Members of the British Pilgrimage Society walked 125 miles and sang ‘Jerusalem’ 100 times to honour the centenary of the music Sir Hubert Parry composed for the poem by William Blake.
They walked from the graves of Blake in Bunhill Fields and Parry in St Paul’s Cathedral via Westminster Abbey and on to the source of the song on the Sussex coastline at Blake’s Cottage in Felpham. They spent Halloween at the cottage and finished the pilgrimage at Parry’s home in Rustington.
In Sussex, six miles and 112 years apart, the two men created England’s unofficial national anthem.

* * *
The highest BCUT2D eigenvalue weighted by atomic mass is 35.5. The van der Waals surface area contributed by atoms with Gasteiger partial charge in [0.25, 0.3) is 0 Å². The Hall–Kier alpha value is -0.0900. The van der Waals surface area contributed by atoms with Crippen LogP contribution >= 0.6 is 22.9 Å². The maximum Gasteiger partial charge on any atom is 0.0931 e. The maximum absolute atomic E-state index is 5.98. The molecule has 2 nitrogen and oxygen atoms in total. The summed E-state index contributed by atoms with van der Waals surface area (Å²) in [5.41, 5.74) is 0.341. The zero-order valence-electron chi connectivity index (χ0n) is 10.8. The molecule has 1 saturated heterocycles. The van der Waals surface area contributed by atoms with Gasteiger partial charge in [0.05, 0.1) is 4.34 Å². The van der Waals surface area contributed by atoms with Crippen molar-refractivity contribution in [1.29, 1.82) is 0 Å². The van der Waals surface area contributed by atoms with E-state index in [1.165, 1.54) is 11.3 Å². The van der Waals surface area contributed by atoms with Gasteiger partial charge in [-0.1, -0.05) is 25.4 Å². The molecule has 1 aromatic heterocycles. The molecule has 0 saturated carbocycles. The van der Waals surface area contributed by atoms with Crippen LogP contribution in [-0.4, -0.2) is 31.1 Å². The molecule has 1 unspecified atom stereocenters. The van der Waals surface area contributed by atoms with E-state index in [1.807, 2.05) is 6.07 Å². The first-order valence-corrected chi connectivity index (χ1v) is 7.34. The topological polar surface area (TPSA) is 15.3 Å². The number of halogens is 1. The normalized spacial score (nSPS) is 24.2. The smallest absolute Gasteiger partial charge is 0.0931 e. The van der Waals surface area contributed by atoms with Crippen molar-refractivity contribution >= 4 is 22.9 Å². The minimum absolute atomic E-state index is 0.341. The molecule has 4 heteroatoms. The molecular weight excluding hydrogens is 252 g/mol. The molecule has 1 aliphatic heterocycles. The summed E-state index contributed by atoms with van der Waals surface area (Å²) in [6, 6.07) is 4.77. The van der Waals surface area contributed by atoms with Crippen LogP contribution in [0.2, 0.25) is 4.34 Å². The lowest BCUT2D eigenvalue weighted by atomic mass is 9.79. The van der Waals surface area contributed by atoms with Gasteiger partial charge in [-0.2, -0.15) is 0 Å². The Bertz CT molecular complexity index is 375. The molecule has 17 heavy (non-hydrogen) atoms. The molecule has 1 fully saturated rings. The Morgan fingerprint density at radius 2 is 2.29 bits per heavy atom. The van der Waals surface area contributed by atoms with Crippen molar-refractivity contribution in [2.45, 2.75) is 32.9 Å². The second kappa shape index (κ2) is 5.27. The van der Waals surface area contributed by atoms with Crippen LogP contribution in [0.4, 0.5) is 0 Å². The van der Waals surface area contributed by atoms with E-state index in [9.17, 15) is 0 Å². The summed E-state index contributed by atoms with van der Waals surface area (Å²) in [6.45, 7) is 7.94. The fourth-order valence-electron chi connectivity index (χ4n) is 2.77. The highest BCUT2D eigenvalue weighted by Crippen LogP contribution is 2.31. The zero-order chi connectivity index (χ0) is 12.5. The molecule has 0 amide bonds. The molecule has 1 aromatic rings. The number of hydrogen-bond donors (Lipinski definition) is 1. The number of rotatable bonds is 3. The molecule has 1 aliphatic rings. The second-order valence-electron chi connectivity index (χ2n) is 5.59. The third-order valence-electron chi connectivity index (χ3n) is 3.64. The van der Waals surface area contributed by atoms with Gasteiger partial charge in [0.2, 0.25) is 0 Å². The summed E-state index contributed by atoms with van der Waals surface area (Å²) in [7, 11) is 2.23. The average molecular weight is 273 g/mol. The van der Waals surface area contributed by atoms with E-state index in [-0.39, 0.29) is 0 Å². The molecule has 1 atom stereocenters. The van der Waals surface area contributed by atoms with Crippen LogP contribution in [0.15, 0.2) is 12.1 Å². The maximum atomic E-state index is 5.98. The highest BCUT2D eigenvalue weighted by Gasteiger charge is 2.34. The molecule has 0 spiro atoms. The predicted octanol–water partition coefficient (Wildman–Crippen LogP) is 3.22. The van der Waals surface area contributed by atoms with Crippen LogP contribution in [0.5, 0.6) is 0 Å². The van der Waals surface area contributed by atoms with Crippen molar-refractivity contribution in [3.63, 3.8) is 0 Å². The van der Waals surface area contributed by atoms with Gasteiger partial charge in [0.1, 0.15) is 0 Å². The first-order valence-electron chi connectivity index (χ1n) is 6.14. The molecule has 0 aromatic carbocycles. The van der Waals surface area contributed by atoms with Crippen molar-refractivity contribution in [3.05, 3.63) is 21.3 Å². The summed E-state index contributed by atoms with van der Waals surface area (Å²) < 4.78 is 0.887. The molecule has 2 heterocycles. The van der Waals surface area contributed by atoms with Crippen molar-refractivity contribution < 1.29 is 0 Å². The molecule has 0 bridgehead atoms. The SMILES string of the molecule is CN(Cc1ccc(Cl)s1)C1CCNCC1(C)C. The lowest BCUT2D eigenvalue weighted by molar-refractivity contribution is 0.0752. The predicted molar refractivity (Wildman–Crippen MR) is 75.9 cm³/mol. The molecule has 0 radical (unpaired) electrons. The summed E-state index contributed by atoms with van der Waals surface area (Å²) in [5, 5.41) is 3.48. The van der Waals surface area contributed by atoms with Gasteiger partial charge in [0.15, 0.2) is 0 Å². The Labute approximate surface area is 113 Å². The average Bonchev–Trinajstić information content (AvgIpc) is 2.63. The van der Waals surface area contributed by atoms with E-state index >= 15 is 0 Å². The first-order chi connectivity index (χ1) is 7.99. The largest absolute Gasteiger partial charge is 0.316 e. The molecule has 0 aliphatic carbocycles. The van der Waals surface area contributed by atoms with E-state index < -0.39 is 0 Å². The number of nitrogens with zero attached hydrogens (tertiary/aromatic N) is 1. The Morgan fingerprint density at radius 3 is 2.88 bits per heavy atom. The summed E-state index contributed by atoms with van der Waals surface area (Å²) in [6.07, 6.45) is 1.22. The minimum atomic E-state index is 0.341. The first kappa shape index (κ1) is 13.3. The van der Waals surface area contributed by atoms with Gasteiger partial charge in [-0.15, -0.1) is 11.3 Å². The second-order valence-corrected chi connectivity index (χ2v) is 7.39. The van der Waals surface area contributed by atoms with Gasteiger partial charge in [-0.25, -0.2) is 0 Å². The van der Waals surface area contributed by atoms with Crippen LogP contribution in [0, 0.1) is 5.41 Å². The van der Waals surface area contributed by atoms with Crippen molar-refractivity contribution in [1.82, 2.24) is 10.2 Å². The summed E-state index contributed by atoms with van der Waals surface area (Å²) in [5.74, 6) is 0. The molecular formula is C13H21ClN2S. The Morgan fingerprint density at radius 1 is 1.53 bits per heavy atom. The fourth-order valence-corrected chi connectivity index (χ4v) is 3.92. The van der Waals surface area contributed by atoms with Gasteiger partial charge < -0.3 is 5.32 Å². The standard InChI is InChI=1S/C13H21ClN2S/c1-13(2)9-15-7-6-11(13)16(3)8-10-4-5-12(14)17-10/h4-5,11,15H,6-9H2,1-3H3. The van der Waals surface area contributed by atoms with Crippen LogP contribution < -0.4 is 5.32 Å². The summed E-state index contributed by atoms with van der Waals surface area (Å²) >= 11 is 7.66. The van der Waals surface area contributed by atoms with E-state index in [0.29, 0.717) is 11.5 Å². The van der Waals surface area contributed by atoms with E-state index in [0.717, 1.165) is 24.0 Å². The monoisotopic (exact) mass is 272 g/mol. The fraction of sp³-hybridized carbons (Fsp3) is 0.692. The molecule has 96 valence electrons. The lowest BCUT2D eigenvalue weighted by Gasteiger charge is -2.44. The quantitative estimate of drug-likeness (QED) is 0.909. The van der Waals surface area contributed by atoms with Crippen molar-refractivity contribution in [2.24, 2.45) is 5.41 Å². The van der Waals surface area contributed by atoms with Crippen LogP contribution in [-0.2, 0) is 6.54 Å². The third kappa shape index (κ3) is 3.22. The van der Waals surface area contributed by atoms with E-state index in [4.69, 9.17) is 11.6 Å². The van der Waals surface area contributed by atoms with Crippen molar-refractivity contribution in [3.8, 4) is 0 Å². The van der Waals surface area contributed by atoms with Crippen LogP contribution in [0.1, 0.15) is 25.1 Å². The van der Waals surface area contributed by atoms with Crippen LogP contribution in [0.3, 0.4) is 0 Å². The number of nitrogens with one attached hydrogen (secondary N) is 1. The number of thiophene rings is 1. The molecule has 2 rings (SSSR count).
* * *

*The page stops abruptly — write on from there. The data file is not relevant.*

Along the way the group of six, a poet, an artist, a composer, a writer and two singers visited Shulbrede Priory at Lynchmere Parry’s original manuscript.
Guy Hayward, who took part in the pilgrimage told the Observer: “It is beautifully hand written and we were thrilled we were allowed to touch it! James Keay played Jerusalem on the piano there.
“Along the way we were joined and supported by interesting sorts, including Robert Macfarlane (writer and academic), Cosmo Sheldrake (pop star), The Duchess of Norfolk, Sam Lee (traditional British singer), Henry Eliot (writer and Blake Society luminary). We sang ‘Jerusalem’ at least 100 times and discovered the strange relationship England has with the many facets of this song and its dream.”
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